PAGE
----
There are two Georgia employment laws effective this summer that employers should be aware of in reviewing their policies.
Act 823: Protecting Georgia Businesses and Workers Act
The Protecting Georgia Businesses and Workers Act, SB 331 (Act 823), preempts all local governments from enforcing their own local rules controlling scheduling, hours, or “employee output.” This means that, in Georgia, an employer’s actions regarding scheduling, hours, and employee output are controlled by state and federal laws. Any local regulations are now in conflict with the state’s new law.
Act 809: Expanding the Definition of “Employee” Under Georgia’s Employment Security Law
Effective July 1, 2022, Georgia’s Employment Security Law, which dictates what workers are eligible for unemployment benefits, has been amended to expand the definition of “employee” and shrink that of “independent contractor.” The nature of the relationship between a business and a worker will now be determined by that individual’s freedom from control by the business. The law provides seven factors that should be considered in determining which label applies. They are the individual’s:
· Ability to work for other companies or holding other employment at the same time;
· Freedom to accept or reject work assignments without consequence;
· Lack of a minimum number of hours to work or, in the case of sales positions, orders to be obtained;
· Ability to set his or her own work schedule;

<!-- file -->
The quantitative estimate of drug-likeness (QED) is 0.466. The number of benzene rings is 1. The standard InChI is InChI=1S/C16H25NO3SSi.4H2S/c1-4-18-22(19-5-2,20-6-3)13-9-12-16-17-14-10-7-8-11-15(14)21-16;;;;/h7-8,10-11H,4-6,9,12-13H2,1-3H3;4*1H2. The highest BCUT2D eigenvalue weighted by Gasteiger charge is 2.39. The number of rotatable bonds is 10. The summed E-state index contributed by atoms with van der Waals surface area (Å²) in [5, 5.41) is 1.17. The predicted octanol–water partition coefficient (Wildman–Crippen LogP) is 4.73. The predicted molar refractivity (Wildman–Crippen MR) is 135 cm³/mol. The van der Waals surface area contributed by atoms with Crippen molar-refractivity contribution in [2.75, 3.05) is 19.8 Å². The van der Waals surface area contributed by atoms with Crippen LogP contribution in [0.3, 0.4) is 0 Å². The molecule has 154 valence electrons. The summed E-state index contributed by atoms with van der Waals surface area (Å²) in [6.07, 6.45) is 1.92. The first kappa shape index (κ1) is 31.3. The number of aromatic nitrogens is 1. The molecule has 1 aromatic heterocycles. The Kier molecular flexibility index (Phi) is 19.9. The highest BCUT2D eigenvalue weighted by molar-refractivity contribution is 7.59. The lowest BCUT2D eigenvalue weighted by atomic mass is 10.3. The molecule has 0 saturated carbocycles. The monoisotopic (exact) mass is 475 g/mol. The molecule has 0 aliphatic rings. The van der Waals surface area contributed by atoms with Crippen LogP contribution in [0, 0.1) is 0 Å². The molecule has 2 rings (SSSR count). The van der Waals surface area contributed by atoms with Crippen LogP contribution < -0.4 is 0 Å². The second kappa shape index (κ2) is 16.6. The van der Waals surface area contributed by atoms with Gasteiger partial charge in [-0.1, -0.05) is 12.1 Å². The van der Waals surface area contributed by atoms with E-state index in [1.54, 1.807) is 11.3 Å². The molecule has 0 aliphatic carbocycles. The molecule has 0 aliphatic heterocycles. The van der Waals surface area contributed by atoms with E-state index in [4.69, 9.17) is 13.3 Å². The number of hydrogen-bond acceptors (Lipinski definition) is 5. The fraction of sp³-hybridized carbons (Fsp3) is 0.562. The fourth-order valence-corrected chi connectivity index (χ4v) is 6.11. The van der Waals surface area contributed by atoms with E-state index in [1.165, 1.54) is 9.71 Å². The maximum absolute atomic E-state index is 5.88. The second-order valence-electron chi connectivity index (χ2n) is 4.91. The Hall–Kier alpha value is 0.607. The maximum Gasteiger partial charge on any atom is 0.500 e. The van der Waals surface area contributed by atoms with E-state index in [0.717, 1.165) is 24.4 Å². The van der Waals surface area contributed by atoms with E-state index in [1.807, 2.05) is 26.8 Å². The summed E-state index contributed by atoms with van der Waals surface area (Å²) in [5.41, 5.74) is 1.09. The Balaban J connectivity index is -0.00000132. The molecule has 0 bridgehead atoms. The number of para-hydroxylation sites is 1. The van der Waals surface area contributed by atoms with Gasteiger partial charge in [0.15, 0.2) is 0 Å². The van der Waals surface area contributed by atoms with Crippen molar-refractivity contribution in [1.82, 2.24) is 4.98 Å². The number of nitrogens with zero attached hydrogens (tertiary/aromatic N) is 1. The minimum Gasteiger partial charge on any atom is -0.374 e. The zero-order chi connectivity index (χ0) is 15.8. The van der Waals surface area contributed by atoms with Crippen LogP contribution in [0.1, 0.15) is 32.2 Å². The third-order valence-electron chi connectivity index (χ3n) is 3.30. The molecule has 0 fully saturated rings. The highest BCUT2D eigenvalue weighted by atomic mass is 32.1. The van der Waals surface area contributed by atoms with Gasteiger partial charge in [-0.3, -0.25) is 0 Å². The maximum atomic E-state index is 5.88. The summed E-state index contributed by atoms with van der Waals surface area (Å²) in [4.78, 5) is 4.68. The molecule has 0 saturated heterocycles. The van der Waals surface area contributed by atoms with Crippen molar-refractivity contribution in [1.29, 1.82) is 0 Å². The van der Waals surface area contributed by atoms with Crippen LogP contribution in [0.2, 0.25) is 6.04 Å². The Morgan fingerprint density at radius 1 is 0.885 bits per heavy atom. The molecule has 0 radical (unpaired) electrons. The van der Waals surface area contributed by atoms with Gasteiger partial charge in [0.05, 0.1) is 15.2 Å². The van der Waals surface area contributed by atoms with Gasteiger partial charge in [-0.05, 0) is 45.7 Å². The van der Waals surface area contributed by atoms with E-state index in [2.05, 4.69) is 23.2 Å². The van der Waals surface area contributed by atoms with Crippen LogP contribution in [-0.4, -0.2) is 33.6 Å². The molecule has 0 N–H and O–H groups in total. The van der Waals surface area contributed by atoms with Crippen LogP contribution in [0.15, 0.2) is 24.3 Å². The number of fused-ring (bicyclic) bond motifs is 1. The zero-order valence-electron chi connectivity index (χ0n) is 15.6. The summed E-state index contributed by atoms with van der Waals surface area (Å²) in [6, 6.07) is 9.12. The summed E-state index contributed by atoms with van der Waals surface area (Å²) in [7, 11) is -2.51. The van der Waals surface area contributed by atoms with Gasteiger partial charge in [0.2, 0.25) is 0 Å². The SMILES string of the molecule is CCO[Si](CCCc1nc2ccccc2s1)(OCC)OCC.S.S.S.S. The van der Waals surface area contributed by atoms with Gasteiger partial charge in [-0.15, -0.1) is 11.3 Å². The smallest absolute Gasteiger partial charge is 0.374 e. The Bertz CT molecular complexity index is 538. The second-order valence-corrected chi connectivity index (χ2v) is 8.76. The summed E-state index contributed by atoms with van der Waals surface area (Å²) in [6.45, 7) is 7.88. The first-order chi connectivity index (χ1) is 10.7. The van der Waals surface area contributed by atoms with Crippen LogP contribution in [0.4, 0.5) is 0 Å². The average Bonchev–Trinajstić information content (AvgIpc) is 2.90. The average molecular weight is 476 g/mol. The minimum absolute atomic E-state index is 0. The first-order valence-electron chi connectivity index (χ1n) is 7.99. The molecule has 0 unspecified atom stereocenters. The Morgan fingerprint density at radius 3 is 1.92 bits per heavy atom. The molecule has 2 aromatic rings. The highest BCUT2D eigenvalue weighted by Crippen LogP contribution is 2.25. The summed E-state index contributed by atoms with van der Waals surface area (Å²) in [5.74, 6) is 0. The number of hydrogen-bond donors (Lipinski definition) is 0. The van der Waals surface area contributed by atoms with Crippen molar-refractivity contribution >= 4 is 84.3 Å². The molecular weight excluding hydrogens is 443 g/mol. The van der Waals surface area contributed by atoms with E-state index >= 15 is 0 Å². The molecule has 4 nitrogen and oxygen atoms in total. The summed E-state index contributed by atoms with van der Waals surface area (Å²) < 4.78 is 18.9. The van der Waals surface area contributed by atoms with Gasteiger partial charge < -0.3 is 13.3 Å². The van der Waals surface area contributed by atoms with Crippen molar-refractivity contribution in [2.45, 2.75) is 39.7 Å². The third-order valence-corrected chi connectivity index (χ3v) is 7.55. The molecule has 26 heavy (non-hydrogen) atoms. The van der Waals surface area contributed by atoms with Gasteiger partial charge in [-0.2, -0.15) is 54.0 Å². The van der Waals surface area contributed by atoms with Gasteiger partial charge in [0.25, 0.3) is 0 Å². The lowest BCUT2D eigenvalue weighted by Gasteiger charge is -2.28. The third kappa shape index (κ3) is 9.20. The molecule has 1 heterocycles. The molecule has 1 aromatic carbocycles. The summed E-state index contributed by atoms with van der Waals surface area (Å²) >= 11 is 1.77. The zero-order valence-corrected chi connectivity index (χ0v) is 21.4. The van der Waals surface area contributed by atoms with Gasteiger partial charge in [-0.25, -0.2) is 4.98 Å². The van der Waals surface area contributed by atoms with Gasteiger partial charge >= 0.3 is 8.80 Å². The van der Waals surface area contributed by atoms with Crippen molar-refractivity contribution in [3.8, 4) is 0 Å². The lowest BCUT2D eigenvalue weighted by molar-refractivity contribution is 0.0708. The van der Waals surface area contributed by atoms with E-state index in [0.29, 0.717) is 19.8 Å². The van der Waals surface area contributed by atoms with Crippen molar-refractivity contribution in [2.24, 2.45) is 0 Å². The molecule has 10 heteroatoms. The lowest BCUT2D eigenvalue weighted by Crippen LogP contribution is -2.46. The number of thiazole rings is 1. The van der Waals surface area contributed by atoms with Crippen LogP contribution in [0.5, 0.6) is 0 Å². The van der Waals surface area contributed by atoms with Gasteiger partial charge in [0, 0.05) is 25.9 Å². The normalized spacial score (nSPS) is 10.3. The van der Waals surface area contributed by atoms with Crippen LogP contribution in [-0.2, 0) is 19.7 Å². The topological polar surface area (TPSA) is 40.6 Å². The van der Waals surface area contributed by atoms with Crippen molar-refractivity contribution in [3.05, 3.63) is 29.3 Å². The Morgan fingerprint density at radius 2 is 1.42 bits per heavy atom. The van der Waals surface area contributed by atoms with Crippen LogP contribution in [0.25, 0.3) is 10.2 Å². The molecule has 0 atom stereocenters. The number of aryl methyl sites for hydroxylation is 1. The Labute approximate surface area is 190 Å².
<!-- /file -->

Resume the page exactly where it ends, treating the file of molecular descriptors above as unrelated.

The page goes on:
· Lack of oversight or instructions concerning the services to be performed;
· Absence of territorial or geographic restrictions; and
· Lack of a requirement to perform, behave, or act in a certain manner related to the performance of services.
Employers with any workers currently classified as 1099 independent contractors should reevaluate their relationship with these individuals to assess whether they meet the new standard for an employer-employee relationship. Employees who are misclassified as independent contractors could expose a business to wage and hour liability as well as civil penalties up to $7,500/misclassified worker for failing to pay into the state’s unemployment insurance.
If you would like to know how these laws may affect your business and its employees or independent contractors, please feel free to reach out to the attorneys at Stokes Wagner for help.
For a printable PDF of this article, Click here.
THIS DOCUMENT PROVIDES A GENERAL SUMMARY AND IS FOR INFORMATIONAL/EDUCATIONAL PURPOSES ONLY. IT IS NOT INTENDED TO BE COMPREHENSIVE, NOR DOES IT CONSTITUTE LEGAL ADVICE. PLEASE CONSULT WITH COUNSEL BEFORE TAKING OR REFRAINING FROM TAKING ANY ACTION.